Page 69-70 shows Lu's relationship to art in the context of her daily life:
On a day off from Summerland I left home early for the Metropolitan Museum of Art. Outside the heat rose up from the sidewalk and the day stretched out before me long and promising. I took a hot slow uptown train scrawled with graffiti to Lexington Avenue, where ladies carried dogs in handbags instead of walking them. The glorious Met. . . . On a weekday there is little sound beyond the echoed footsteps of a few dedicated visitors. It is as if we want to emulate the stillness of the art.

A Breughel happened to be visiting from Belgium: Landscape with the Fall of Icarus. I spent half an hour looking into its painted world. The with in the painting's title tells you something about it. It is more landscape than Icarus. His white legs that kick as he drowns in the lower right quadrant of the painting are almost insignificant, and that's the point. In the foreground is a plowman with a horse. Delicate sailboats populate the bay. A fisherman with what looks very much like a cup of coffee throws his line into the water. A flock of sheep turn away from the drowning boy—except for one, which watches passively. A man with a knapsack frowns up at the sky, arms folded. He has noticed some disturbance up above, but the tragedy's behind him....

Emerging from the cool museum into the humid afternoon was like stepping into a warm puddle. So as not to spend the extra $1.25 on subway fare I walked downtown. The sidewalks glared up, mica sparkling. Square-shouldered businessmen talked loudly on phones the size of shoe boxes. Damp women in hideous power suits pushed past each other at crosswalks. Cyclists careened through traffic and sprayed up the oily water that pooled at the curbs. Taxi drivers shouted in Arabic and Urdu. Buses lumbered up and down the avenues, belching when they stopped. There is a William Carlos Williams poem about the very Breughel I'd spend time with at the Met. Something about the whole pageantry of the year… awake tingling… concerned with itself… sweating in the sun… And then, unsignificantly off the coast… a splash quite unnoticed. These strangers knew nothing of Max, my art, or me. Tragedy is insignificant, banal. A falling boy goes largely unnoticed.
This section shows my protagonist Lu Rile in a more academic frame of mind than she appears elsewhere in the book. I added it late in the writing process. A friend who'd read a late draft mentioned he couldn't tell whether Lu actually liked art or not. So I wrote a new passage showing how she sees and thinks about and responds to work that's not her own.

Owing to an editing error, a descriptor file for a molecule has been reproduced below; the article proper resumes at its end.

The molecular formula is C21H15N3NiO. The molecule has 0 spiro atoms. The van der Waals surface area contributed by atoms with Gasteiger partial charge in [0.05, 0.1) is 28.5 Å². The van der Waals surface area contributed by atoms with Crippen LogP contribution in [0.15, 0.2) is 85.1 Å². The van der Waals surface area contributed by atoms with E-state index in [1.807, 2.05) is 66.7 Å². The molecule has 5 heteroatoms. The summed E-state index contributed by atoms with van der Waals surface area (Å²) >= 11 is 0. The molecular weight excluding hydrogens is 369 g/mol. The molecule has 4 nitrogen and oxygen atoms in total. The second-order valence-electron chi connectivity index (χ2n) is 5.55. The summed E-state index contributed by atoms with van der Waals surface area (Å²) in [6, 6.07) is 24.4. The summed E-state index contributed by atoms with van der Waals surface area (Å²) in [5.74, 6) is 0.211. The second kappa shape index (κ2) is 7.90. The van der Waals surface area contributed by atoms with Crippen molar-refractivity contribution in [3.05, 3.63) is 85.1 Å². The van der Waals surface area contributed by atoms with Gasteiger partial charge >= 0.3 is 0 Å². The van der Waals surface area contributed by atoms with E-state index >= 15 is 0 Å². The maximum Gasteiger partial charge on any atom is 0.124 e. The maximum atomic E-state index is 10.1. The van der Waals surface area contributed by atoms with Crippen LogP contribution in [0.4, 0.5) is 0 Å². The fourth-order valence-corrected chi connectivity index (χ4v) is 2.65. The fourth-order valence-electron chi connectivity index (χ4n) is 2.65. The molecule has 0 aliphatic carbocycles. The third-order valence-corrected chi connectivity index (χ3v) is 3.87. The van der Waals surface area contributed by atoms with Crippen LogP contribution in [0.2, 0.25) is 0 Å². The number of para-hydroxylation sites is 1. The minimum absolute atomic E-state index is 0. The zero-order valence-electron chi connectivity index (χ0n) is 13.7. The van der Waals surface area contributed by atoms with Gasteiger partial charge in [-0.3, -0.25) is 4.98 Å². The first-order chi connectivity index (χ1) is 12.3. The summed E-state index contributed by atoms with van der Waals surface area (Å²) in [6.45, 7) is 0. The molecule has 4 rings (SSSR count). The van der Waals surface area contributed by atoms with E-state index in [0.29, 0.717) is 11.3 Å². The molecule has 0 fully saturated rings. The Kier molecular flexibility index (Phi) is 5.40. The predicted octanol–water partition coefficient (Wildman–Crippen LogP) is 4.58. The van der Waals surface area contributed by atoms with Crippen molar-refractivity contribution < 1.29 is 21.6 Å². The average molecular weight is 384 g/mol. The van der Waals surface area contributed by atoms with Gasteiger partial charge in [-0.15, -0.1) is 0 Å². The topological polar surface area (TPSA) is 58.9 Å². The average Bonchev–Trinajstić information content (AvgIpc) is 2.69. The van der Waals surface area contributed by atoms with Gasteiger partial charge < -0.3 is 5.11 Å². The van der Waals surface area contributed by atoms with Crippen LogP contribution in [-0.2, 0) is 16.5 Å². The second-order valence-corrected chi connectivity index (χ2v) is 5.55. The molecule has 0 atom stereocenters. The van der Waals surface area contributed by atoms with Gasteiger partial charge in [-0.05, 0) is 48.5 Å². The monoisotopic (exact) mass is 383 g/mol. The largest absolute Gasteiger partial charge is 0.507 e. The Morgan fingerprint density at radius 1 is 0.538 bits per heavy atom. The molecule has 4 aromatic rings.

Visit Rachel Lyon's website.

--Marshal Zeringue

Monday, February 19, 2018


Laura Lippman was a reporter for twenty years, including twelve years at The (Baltimore) Sun. She began writing novels while working full-time and published seven books about “accidental PI” Tess Monaghan before leaving daily journalism in 2001.

Her work has been awarded the Edgar ®, the Anthony, the Agatha, the Shamus, the Nero Wolfe, Gumshoe and Barry awards.

Lippman applied the Page 69 Test to her new novel, Sunburn, and reported the following:
Page 69 in Sunburn is a fight scene, a brief one. A woman's estranged husband approaches her as she walks home from work in a small town. He has a gun, but the man with the woman, a co-worker, knocks down the husband and stomps on his hand until he breaks a bone.

The woman finds this very exciting. By page 71, she and her defender will be having sex.

Sunburn is an homage to several works by James M. Cain. Although the scene on page 69 wasn't intended to reference any particular scene in Cain's work, I realize now that it tracks, a little, with what is known as the "Rip me" scene in The Postman Always Rings Twice. Secret lovers Frank and Cora are trying, for the second time, to kill Cora's husband. They stage a car accident. They become so excited that they end up having sex. It's a pretty memorable scene, to risk understatement.

The not-yet-lovers in my novel are not planning to hurt anyone. Adam is an honorable man, for the most part. Polly has a much darker past, yet to be revealed at this point in the story. They have been fighting their attraction to one another for almost every one of the 69 pages. Polly is excited not by the violence, but the gallantry. No man has ever stuck up for her before.

But the last line on page 69 has nothing to do with sex. Her estranged husband asks: "What about the money, Polly?" Polly, as has been established, likes money. Sunburn is the story of how far she'll go to get it.
Visit Laura Lippman's website.

--Marshal Zeringue

Saturday, February 17, 2018

"The Queen’s Rising"

Rebecca Ross was born and raised in Georgia, where she continues to reside with her husband, her lively Australian Shepherd, and her endless piles of books. She loves coffee, the night sky, chalk art, maps, the mountains, and growing wildflowers in her yard. And a good story, of course.

Ross applied the Page 69 Test to her debut novel, The Queen's Rising, and reported the following: